Pros are showing big-time loyalty to the WM Phoenix Open

Jason Day, WM Phoenix Open,Mandatory Credit: Alex Gould/The Republic
Jason Day, WM Phoenix Open,Mandatory Credit: Alex Gould/The Republic /

If the PGA Tour’s new participation rules have done anything at the WM Phoenix Open, they appear to have stabilized the field.

That may not have been the Tour’s intent, but the data suggests it was a principal outcome.

Of the 134 players who teed it up Thursday for the start of the first of the Tour’s so-called ‘designated events,’ 85 are returnees from last year’s field.

Perhaps it’s a coincidence, but that is a full 10 percentage points higher than the normal year-to-year returnee rate at a PGA Tour event.

The WM Phoenix Open is the first full-field ‘designated event’ of 2023.

It is the first of several such ‘designated events’ on the tour’s schedule.

The events are part of a Tour response to the threat posed by the Saudi-backed LIV Tour. Fields are about 20 slots smaller than usual, payouts are substantially larger, and the game’s top players are nudged – although not literally required – to show up.

The money difference is the most dramatic. The estimated $20 million purse is more than double last year’s $8.2 million distribution, and also more than twice the payout of any of the previously held 2023 events.

But the unintended consequence may be to lock in a higher percentage of familiar faces returning to the desert.

The returnee rate creates unusual stability for a 2023 Tour event, where the normal year-to-year fluctuations in participation have been multiplied by LIV defections.

As an example, at last week’s AT&T Pebble Beach Pro-Am, only 60 of the 157 starters had also played there in 2022. That’s just a 38 percent return rate, way, way less than WM’s 63.4 percent rate.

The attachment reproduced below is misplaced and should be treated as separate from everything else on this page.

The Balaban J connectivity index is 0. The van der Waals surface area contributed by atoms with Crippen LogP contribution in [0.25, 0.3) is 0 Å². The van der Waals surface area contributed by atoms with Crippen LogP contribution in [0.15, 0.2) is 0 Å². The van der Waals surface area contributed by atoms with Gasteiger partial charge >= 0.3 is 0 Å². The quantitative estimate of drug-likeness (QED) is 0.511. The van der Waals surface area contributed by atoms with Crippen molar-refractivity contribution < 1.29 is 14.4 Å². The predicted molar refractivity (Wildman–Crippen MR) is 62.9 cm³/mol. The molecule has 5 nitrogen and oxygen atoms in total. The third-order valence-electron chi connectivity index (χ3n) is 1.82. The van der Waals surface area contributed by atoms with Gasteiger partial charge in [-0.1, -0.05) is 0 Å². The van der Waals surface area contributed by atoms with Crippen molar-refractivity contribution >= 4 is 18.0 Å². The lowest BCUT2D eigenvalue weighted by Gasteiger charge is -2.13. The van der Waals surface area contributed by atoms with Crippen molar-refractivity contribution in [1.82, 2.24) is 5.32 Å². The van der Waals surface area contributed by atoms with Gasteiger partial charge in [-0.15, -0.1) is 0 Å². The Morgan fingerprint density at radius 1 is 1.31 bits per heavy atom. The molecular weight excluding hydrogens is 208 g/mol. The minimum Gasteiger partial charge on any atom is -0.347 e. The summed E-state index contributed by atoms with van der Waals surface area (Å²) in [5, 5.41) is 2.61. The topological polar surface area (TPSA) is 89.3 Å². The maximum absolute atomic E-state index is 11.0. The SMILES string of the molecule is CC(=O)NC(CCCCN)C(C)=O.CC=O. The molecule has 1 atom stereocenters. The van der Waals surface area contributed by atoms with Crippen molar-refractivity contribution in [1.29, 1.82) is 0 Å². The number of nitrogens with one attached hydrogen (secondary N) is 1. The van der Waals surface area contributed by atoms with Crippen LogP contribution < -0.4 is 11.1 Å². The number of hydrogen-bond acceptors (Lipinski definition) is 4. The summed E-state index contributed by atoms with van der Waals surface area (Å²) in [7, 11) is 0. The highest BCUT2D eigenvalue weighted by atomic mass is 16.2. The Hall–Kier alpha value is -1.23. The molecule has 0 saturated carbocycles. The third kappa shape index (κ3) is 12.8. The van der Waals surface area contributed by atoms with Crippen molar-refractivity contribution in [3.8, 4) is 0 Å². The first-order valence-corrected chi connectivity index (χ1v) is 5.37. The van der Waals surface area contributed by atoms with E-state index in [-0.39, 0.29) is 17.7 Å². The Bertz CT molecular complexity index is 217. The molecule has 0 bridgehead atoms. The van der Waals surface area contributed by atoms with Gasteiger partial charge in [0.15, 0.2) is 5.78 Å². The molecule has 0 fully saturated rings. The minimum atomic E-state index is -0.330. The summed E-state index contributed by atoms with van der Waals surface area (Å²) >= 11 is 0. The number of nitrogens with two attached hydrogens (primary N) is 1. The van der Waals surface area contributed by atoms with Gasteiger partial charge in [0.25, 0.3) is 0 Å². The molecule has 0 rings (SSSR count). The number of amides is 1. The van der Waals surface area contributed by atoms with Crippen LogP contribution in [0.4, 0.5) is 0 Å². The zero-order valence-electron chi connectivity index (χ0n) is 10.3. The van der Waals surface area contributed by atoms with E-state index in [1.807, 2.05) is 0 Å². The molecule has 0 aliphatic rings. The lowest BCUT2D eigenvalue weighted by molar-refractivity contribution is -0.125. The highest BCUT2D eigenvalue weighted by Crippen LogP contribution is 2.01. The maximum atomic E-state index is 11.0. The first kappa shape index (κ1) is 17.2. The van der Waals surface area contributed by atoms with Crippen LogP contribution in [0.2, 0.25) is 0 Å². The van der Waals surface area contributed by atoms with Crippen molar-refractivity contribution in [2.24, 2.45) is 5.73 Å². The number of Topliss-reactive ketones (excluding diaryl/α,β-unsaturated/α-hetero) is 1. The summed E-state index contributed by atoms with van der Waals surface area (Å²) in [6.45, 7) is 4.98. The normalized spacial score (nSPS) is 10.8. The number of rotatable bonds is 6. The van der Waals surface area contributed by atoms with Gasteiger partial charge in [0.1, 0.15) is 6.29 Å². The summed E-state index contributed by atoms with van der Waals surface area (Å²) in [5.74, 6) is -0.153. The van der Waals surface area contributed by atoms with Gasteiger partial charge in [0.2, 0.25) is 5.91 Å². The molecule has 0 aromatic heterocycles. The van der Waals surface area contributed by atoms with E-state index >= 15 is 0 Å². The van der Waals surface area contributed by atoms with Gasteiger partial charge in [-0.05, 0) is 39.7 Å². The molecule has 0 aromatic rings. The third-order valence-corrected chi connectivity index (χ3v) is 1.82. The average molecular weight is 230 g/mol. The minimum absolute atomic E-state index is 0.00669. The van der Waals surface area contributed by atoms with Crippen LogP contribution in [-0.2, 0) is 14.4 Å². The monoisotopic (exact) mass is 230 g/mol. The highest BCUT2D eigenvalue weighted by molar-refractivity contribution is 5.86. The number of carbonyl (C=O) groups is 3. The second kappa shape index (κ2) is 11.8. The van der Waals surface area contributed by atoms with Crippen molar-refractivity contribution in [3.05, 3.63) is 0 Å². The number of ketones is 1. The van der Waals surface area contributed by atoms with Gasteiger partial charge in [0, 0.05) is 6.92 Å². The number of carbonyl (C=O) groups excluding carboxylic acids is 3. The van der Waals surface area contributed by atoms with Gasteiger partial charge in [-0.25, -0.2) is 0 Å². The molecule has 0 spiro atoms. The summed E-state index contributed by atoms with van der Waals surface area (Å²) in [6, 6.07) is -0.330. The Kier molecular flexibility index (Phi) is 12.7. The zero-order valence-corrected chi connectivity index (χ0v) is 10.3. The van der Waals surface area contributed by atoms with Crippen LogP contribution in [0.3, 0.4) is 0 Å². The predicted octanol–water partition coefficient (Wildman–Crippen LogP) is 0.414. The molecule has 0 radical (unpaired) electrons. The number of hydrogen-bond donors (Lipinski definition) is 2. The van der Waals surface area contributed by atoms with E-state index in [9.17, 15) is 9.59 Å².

Of the four previous full-field events contested so far in 2023, the highest previous return rate was just 55 percent at The American Express. The average was 49 percent.

Part of the reason, obviously, is the reduced size of the field. The WM field this year is between 12 and 23 places smaller than any of those other recent Tour events, making the opportunities more coveted. The greatly increased dollar value also has a lot to do with it.

There is, of course, one other potential explanation for the unusual degree of loyalty Tour players are showing to the WM. Maybe they just really like that particular event, with its unique ambiance and desirable location … supplemented, of course, by all that cash.

It isn’t difficult to build a case for that argument. All you have to do is look back at the turnover between the 2021 and 2022 WM Phoenix Open fields. In 2022, 83 of the 133 participants from 2021 returned for an encore shot at TPC Scottsdale.

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That’s a 62.4 percent rate, and it came at a time when tournament purses were not appreciably bumped. Again for comparison’s sake, the normal year-to-year return rate at a full-field winter Tour event hovers under 50 percent.

That suggests the WM Phoenix Open has two things going for it.

The first is an unusual degree of player loyalty to the event itself. The second, of course, is all that new cash being funneled into it.